"And dave came in. Okay so you're something that you probably know if you've ever seen a picture fun dad. My dad was full great by the age of thirty years old all the way silver fox jones. My dad had a full head of so my whole life. I've been told son. Your hair will turn gray before turns loose and then more recent years. My dad's heyer started to thin. And i got nervous so keeps his ear baby the track heaps because hearing about him on some other favorite podcasts. And now i'm here to tell you about keeps here on our show. Kurt angle show now. Unfortunately it's too late my He lost his hair in hair match with eggs. Back in two thousand two nashville. But there's still time for me in you see. Two out of three men will often experience some form of hair loss by the time. They're thirty five. I'm thirty nine. And i'm trying to get a hit over carapace. More than fifty million men. Here in america suffered from male pattern baldness and there are only two to approve medications. 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It's weird because it feels like depending on you know which piece of media you select to hear this story. mark is not included. In fact. I don't even think he's in the netflix documentary. Any speculation while they don't discuss the mark piece of the story at all. I'm not sure who did the documentary if it was the show's family that did it. I'm sure mark would have been involved in the documentary. I'm not sure if this came from dupont. Side or or a you know. Production company that You know in contact the showtime. They just to do the documentary. I don't know but for mark not to be part of the documentary about his brother. Dave is really unheard of. I'm not sure why it didn't happen. So apparently dupont had his sights set. Not only on mark. But on on david to and david had been coaching as an assistant coach at the university of oklahoma he'd also and even at the university of wisconsin madison. But eventually he goes from helping with the dupont program to actually moving to pennsylvania To help run a new training centre. That john dupont had constructed. And of course this is the famous foxcatcher facility. When did you first hear about fox. Catcher and then everybody was going to pennsylvania while when dave joined That was the first time i heard about it was it was in the wrestling newspapers. You know team fox just started. John dupont started club. A shot is one of the coaches. It's going to be premier wrestling club. All the best restaurants in the world will be part of it and It was a lot of news in the amateur wrestling street. So john dupont. Started a lot of buzz in amateur wrestling. This was a great opportunity for everyone that could join that club. It would be very beneficial on their careers. You know i'm going to veer into a territory here. That's a little weird to say out loud but just humor me in wrestling snot polite term but in wrestling these days. I guess forever guys have said. Oh you gotta go see so. And so there's money in their heels. That guy's a money. Mark john dupont was an amateur money. Mark right yes. I mean on dupont. He he wanted to be involved in wrestling when his mother was still alive but she wouldn't allow him to And when she asked the way is when john started the club so he actually waited for his mother passed away before he started but he wanted to have a club he was a big mark for amateur wrestling. He was a mark for sports. I mean john had other clubs. He had a swimming club at a pentathlon club on wrestling club. state of the art facilities right on the farm whereas mansion was it was incredible. You're from pennsylvania so when there is a an eccentric person like this in the area it feels like people would talk. Did you ever. Do you remember hearing anything about the dupont family. Good or bad before. You actually became acquainted with the foxcatcher concept. I just knew that the pod family was the family that you know you know in it or invented gunpowder for the civil war. They basically so that. That's how the name became really big and Dupont de pont chemical is depart foods. you know there's just so many it's just a popular name and johnson descended of that and You know knowing that you know that. John has a great deal of money and he contributed a lot of money to wrestle. Yeah a great deal of money is right. It's estimated at the time he was worth at least two hundred million dollars and Here's how variety described the relationship with john. And dave dupont was a lonely socially inept prance desperate to be embraced by his tough world class athletes as quote unquote one of them and dave sympathetic to the man strangeness and dependent on him for support for not only himself but his wife kids and the athletes he recruited on dupont's behalf was his favourite an open hearted bear of a man who not only embodied the athletic greatness to himself coveted but humored. The wealthy philanthropist joan wrestling dreams going so far as to coach him and competitions for which as all videos expose he was thoroughly unfit. Can you speak to that. Do you think this is a fair assessment of dupont. That he was lonely and socially inept and really wanted to be one of the boys. I think so i mean jonah didn't have a lot of friends and i think that him reaching out to the amateur wrestling community to swing community. The community was for him. The partaken other people. John was a loner. You know he lived on his mansion in his mansion is farm and didn't have a lot of contact with a lot of people and he was very private and So i could imagine that john was alone man. That's probably why he started his clubs. Is it true that they did like this I guess a fake tournament where guys would come in and quote unquote do the job for john dupont to.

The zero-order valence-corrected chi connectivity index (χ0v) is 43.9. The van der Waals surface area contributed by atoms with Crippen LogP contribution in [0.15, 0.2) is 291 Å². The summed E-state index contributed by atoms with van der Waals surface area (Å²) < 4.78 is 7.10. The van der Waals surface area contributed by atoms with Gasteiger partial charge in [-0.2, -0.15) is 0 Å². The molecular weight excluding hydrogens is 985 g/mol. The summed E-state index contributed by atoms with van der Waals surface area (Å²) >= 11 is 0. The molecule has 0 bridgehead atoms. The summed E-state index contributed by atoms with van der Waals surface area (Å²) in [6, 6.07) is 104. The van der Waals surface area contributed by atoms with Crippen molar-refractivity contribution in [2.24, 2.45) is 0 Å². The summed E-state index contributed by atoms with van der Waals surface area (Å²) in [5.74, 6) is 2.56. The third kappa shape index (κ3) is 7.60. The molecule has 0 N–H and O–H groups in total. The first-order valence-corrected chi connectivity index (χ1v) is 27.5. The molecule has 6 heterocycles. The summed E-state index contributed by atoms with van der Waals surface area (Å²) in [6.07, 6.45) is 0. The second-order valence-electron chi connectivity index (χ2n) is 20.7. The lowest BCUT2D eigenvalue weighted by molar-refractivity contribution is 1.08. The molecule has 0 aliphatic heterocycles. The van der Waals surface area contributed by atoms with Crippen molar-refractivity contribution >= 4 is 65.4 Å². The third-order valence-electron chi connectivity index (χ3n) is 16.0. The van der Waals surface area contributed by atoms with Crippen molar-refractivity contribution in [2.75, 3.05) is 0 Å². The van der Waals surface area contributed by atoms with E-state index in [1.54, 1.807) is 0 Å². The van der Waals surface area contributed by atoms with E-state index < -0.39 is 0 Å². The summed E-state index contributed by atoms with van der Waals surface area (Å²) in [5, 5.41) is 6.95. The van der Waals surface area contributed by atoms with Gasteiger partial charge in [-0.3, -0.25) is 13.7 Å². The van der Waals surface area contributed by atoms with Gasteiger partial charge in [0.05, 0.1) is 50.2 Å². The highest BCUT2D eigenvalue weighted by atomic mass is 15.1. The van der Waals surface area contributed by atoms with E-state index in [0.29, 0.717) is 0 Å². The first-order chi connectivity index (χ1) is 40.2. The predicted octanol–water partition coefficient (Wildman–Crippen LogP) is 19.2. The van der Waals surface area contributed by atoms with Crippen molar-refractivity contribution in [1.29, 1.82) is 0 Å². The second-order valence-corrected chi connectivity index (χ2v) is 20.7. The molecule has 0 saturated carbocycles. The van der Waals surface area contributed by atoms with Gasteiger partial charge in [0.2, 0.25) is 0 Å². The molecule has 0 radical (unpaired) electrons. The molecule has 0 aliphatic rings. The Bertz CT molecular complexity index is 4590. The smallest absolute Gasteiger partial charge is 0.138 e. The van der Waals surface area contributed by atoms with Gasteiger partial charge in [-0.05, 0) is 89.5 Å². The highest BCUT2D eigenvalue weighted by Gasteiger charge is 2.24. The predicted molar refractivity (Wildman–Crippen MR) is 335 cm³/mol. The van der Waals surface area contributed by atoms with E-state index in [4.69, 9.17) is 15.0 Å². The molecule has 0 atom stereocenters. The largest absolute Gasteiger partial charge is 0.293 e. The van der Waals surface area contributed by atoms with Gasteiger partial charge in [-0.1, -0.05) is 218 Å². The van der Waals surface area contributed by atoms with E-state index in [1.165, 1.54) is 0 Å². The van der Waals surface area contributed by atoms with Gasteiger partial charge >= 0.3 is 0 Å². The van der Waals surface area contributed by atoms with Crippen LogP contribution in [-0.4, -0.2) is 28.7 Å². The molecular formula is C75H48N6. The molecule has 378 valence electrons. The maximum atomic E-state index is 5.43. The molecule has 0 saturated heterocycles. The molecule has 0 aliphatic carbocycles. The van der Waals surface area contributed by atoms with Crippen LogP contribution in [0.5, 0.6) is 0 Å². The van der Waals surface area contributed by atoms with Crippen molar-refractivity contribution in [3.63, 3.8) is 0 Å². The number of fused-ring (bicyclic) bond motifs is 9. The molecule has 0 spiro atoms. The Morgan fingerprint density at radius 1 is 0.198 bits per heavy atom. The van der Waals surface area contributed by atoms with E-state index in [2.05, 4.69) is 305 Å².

"david schultz" Discussed on The Kurt Angle Show